Short but Sweet Hikes in Connecticut Last Updated: August 2023

Meet our #CTcreator Chandler Anderson! is proud to partner with some of the region's most popular content creators for ideas, insights, and inspiration from the people who are lucky enough to call Connecticut home, like photographer Chandler Anderson, who wrote this article. Article has been updated by the Connecticut Office of Tourism.

As a new father, I can sympathize that it's not always easy making time to get out and hike. Here are five hikes that can be done within a short period of time to help get the hiking urge satisfied. 

Campbell Falls State Park - Norfolk

Campbell Falls State Park Reserve, Norfolk

Length: 1.1 miles
In & Out: 30 minutes
Level: easy

If you’re looking for a secluded nature trail that has a 100-foot waterfall then this short hike is for you. From the parking lot to the falls is about a 0.5-mile hike. Although the path isn’t the best labeled, the well beaten path makes it easy to navigate. This trail has tons of pine trees that provide an amazing smell and lots of shade, which is great during a hot day. This park is great to visit year-round but if you’re looking to see the falls at full potential, I recommend visiting during the spring time or after a heavy rainfall. I would like to point out that cell service at this location may be an issue depending on provider. A fun fact about this trail is that the park starts in Connecticut and once you get to the falls you will be in Massachusetts.

MT Tom Tower Trail - Washington

Mount Tom State Park, Litchfield

Length: 1.4 miles
In & Out: 35 minutes
Level: moderate

Starting from base of the trail, you immediately starting ascending. It’ll take about a 0.7-mile steady climb with about 500 feet of elevation gain until you reach the tower. On your hike up you will notice that the trail is not very well marked but the path is pretty defined. Don’t let that steer you away from enjoying this trail. Once you’ve reached the tower, you will have access to an amazing view of Mount Tom Pond. The view from the tower during fall is one of a kind and is highly recommended. One of the best times to hike this trail is during the summer because once you work up a sweat, you can cool yourself down in the beautiful pond below. Fun fact: Mount Tom State Park is one of Connecticut’s oldest state parks, established in 1915.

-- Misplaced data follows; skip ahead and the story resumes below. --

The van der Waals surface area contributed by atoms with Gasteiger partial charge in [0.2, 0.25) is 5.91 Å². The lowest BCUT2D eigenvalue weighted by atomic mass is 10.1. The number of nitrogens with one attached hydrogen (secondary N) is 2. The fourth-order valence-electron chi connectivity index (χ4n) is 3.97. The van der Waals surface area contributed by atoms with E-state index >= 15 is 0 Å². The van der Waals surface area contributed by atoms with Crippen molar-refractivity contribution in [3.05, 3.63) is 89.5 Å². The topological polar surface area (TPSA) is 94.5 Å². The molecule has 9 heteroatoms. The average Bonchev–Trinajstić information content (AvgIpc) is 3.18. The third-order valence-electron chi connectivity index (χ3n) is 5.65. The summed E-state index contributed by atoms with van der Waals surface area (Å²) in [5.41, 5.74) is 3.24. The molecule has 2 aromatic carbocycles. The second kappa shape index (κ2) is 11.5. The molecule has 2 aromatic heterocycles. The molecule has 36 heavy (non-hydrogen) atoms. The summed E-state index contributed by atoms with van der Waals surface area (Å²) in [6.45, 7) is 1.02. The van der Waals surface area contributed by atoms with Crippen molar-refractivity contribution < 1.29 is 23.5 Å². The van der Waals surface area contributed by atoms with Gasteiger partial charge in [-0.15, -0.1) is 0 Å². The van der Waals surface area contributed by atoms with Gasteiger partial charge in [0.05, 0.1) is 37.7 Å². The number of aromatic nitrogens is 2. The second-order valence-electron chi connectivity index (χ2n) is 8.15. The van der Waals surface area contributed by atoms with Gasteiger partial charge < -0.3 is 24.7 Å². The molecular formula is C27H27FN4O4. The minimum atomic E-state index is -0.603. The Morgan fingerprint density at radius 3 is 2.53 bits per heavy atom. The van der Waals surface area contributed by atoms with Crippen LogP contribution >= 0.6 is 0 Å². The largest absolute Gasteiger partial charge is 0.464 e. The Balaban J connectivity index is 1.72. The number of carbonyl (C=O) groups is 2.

Pine Knob Loop Trail - Sharon

Housatonic Meadows State Park, Sharon

Length: 2.7 mile
In & Out: 1 hour 20 minutes
Level: moderate to hard depending on hiking experience

This heart-pumping moderately hard trail should be on everyone’s hiking bucket list. Starting at the beginning of the trail you’ll have two choices — you can either start by going left on the blue trail or right. Personally, I recommend going right because it’s the quickest to the pine knob loop vista point. It won’t take long to realize that this hike really gets the heart pumping ... it may even have you thinking, "why did I even choose this?" Don’t be discouraged because once you finish the 1-mile hike up, you'll be more than happy with the rewarding views. Breathe and enjoy the views, and relax knowing that the rest of loop is nowhere near as intense. You’ll realize throughout this hike why it's called Pine Knob — the smell is absolutely amazing. There's even a waterfall along the trail that you can dip your feet in to cool off. Please note water levels may vary due to the season. If you want to see the waterfall at its best I recommend visiting after a heavy rainstorm or during the spring. Fun fact about this hike is that it partially connects to the famous Appalachian trail. 

Haystack Mountain Stone Tower - Norfolk

Haystack Mountain State Park, Norfolk

Length: 1 mile
In & Out: 30 minutes
Level: moderate

Haystack Mountain is a popular location to hike, picnic, cross country ski, and view fall foliage. The trail to the Stone Tower is considered to be a moderately difficult but short 0.45-mile climb that pays off immensely. It may seem challenging at first but keep your eye on the prize. Once you’ve arrived at the top, you’ll be greeted by the 50-foot Stone Tower which provides panoramic views of Connecticut, Massachusetts, and New York. Fun fact: if the weather is perfectly clear you can actually see the Long Island Sound from the tower. I highly recommend hiking the stone tower trail during the fall foliage season due to the amazing views it has to offer. Please note this state park is seasonal and only allows cars to drive in from April 1st - November 1st. You may still visit the park during the off-season by walk-in only. 

Little Pond Boardwalk Trail - Litchfield

White Memorial Conservation Center Museum, Litchfield

Length: 1.8 miles
In & Out: 45 minutes
Level: easy

This trail is the perfect family hike. The little pond boardwalk is a 1.8-mile trail but mostly boardwalk loop. One of my favorite characteristics of this trail is it brings you into a whole new habitat that you’d usually have to use a boat to access. Another perk is that you will have the opportunity to see tons of waterfowl, butterflies, dragonflies, and many other animals and insects. Every season has something different to offer here. During the spring and fall you’ll have the opportunity to catch migrating birds. The summertime will bring many different wild flower blooms and the winter time will give you amazing photo opportunities of the pine trees that lead up to the boardwalk. Any time is a good time to visit but I highly recommend a sunrise or sunset hike here. Please note that this trail is footpath only. A fun fact is that the boardwalk covers about 1.2 miles of the trail and it took over 2,600 hours to build.